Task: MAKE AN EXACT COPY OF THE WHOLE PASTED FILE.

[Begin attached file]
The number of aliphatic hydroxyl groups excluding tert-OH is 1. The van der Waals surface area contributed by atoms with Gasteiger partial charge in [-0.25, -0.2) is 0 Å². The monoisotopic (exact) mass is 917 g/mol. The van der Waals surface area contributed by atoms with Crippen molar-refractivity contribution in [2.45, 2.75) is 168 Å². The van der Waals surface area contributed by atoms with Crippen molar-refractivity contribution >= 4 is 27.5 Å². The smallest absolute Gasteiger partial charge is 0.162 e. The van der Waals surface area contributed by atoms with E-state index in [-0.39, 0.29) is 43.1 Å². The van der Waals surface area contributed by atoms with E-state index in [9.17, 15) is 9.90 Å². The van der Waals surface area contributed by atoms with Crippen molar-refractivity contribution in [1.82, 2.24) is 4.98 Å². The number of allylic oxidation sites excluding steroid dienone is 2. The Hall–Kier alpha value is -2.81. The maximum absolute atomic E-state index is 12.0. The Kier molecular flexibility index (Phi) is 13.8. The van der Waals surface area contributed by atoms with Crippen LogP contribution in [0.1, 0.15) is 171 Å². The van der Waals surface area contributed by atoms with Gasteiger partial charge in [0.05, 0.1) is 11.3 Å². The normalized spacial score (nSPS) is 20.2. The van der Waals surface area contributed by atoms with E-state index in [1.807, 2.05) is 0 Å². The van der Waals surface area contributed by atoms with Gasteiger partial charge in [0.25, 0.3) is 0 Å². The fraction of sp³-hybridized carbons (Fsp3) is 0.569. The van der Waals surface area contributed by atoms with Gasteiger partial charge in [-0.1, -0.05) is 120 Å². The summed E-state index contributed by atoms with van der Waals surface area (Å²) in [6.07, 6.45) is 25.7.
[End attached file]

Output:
The number of aliphatic hydroxyl groups excluding tert-OH is 1. The van der Waals surface area contributed by atoms with Gasteiger partial charge in [-0.25, -0.2) is 0 Å². The monoisotopic (exact) mass is 917 g/mol. The van der Waals surface area contributed by atoms with Crippen molar-refractivity contribution in [2.45, 2.75) is 168 Å². The van der Waals surface area contributed by atoms with Crippen molar-refractivity contribution >= 4 is 27.5 Å². The smallest absolute Gasteiger partial charge is 0.162 e. The van der Waals surface area contributed by atoms with E-state index in [-0.39, 0.29) is 43.1 Å². The van der Waals surface area contributed by atoms with E-state index in [9.17, 15) is 9.90 Å². The van der Waals surface area contributed by atoms with Crippen molar-refractivity contribution in [1.82, 2.24) is 4.98 Å². The number of allylic oxidation sites excluding steroid dienone is 2. The Hall–Kier alpha value is -2.81. The maximum absolute atomic E-state index is 12.0. The Kier molecular flexibility index (Phi) is 13.8. The van der Waals surface area contributed by atoms with Crippen LogP contribution in [0.1, 0.15) is 171 Å². The van der Waals surface area contributed by atoms with Gasteiger partial charge in [0.05, 0.1) is 11.3 Å². The normalized spacial score (nSPS) is 20.2. The van der Waals surface area contributed by atoms with E-state index in [1.807, 2.05) is 0 Å². The van der Waals surface area contributed by atoms with Gasteiger partial charge in [0.25, 0.3) is 0 Å². The fraction of sp³-hybridized carbons (Fsp3) is 0.569. The van der Waals surface area contributed by atoms with Gasteiger partial charge in [-0.1, -0.05) is 120 Å². The summed E-state index contributed by atoms with van der Waals surface area (Å²) in [6.07, 6.45) is 25.7.